OPERA San Antonio took a giant step Friday night with the first staging of its fourth season.
The company spread its wings by staging a Shakespearean opera by Giuseppe Verdi, taking a chance on “Macbeth,” one that many people haven’t seen despite its vivid theatrics. The company also presented its biggest chorus yet, 32 wonderful singers.
Somewhere between the sun and the moon, imagination sparked the creation of Wolfgang Amadeus Mozart’s “The Magic Flute” in the 1700s.
In the 21st century, a new imagination formed “The Land of the Magic Flute,” a work of art that recreates itself every time it is performed — and the production Tuesday night at Trinity University’s Ruth Taylor Recital Hallfor an audience of nearly 300 people was like no other before it.
The story isn’t new on how Carmen came into being: Georges Bizet predominately worked in the genres of opera, wrote orchestral music, and songs for piano. Bizet was from that hip, intellectual area of Paris known as Montmartre; and he attended the Paris Conservatoire (a place of grooming for talented performers and composers); won the Rome Prize and lived on the government's dime from 1857-1860; and later had some success with one of his earlier minor operas, The Pretty Maid of Perth (1867).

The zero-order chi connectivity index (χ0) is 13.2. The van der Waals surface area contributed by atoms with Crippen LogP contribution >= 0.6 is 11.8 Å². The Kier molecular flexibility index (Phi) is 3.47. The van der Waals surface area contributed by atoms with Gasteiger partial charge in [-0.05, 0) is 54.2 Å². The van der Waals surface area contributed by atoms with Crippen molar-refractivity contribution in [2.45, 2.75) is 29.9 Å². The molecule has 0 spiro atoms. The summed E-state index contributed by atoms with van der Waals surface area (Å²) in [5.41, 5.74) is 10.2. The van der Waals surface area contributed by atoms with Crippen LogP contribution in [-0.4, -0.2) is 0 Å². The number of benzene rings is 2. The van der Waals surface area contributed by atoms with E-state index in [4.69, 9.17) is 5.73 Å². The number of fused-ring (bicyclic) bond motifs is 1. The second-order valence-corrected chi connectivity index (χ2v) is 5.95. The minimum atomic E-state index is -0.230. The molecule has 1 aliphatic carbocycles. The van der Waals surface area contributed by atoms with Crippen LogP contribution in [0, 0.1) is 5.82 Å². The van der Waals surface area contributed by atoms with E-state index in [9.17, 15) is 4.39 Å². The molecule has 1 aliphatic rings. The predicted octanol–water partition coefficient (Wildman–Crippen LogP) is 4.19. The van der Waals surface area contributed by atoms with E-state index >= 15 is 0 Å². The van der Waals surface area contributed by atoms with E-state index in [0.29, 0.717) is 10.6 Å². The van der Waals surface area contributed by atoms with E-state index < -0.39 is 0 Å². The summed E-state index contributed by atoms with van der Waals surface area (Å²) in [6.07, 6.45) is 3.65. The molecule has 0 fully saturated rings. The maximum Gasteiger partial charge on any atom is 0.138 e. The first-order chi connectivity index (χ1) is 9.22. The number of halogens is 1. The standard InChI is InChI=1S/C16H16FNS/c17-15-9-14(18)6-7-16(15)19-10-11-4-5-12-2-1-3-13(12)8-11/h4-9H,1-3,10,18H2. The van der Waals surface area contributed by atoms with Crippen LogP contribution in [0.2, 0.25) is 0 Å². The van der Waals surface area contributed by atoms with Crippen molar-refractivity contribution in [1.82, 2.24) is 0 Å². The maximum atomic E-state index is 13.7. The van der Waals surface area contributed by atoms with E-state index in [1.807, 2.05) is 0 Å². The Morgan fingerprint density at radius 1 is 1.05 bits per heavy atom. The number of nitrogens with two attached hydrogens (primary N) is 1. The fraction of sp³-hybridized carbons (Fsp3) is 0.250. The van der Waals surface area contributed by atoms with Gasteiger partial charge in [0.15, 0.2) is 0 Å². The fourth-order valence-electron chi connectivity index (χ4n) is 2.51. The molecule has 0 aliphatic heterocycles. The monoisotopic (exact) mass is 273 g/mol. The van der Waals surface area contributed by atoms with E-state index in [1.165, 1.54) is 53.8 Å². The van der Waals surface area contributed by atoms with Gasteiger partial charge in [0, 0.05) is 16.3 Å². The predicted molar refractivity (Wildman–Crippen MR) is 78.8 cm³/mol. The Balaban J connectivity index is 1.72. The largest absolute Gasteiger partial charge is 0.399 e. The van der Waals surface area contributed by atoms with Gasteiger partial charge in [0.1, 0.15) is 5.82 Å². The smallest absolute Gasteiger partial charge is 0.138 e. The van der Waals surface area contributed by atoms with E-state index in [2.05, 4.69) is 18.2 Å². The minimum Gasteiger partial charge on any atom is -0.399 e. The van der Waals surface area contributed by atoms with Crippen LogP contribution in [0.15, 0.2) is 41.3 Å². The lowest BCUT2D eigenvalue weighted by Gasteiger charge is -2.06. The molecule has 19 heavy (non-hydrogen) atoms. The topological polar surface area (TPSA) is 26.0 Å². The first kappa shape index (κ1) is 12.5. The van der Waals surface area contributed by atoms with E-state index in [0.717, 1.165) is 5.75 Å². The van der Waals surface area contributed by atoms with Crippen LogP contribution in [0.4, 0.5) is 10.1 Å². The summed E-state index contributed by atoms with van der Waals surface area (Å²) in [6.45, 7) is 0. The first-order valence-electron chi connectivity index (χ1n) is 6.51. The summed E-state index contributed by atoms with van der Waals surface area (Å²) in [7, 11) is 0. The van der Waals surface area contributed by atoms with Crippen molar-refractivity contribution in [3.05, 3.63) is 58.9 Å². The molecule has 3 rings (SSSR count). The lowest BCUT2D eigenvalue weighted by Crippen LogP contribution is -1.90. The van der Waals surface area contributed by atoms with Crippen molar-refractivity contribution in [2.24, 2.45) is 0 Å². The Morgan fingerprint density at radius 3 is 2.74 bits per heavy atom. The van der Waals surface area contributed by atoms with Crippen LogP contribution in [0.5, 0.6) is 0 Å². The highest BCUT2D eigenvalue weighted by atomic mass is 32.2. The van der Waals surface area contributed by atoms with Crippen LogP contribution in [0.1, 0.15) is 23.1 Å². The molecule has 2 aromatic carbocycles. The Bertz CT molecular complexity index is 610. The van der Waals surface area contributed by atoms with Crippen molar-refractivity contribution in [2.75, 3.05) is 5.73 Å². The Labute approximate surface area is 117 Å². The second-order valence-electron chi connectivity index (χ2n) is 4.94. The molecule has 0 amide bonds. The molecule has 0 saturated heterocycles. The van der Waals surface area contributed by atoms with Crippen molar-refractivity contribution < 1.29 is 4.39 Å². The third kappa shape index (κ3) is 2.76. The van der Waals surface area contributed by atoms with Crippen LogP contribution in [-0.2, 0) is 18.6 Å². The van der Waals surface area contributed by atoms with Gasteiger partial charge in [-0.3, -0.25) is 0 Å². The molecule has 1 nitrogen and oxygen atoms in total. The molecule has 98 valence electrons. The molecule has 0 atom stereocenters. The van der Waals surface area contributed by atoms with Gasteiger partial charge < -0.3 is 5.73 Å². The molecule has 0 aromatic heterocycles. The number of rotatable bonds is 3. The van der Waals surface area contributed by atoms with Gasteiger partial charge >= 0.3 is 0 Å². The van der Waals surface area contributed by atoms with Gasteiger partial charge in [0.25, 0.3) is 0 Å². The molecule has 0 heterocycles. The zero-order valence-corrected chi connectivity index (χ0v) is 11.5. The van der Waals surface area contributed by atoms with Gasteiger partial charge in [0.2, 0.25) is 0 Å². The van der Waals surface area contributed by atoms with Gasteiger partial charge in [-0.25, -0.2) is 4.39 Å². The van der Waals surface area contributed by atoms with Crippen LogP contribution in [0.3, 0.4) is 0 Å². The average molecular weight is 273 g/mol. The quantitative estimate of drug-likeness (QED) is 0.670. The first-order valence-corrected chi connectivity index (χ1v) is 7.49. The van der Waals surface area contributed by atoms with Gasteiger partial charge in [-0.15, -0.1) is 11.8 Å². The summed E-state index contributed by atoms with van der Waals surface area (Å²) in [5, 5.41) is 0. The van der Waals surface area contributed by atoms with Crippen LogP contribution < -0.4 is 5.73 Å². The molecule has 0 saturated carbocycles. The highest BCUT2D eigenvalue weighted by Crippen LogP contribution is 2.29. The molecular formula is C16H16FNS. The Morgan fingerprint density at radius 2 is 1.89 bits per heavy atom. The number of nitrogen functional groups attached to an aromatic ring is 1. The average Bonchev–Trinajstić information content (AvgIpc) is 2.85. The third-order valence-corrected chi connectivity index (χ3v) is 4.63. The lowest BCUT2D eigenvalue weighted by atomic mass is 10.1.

The enduring popularity of Georges Bizet’s opera “Carmen” flows from the uncommon unity of its fabulous melodies with the story’s magnetic characters and their emotions.
Opera San Antonio’s “Carmen” production, the first of its 2016-17 season, magnified that unity in its Thursday night performance in all the ways that counted.
The main strengths of the staging were the exceptionally strong core singing cast that combined with splendid orchestral support from the San Antonio Symphony in the pit, all performing in the Tobin Center for the Performing Arts before nearly 1,400 patrons.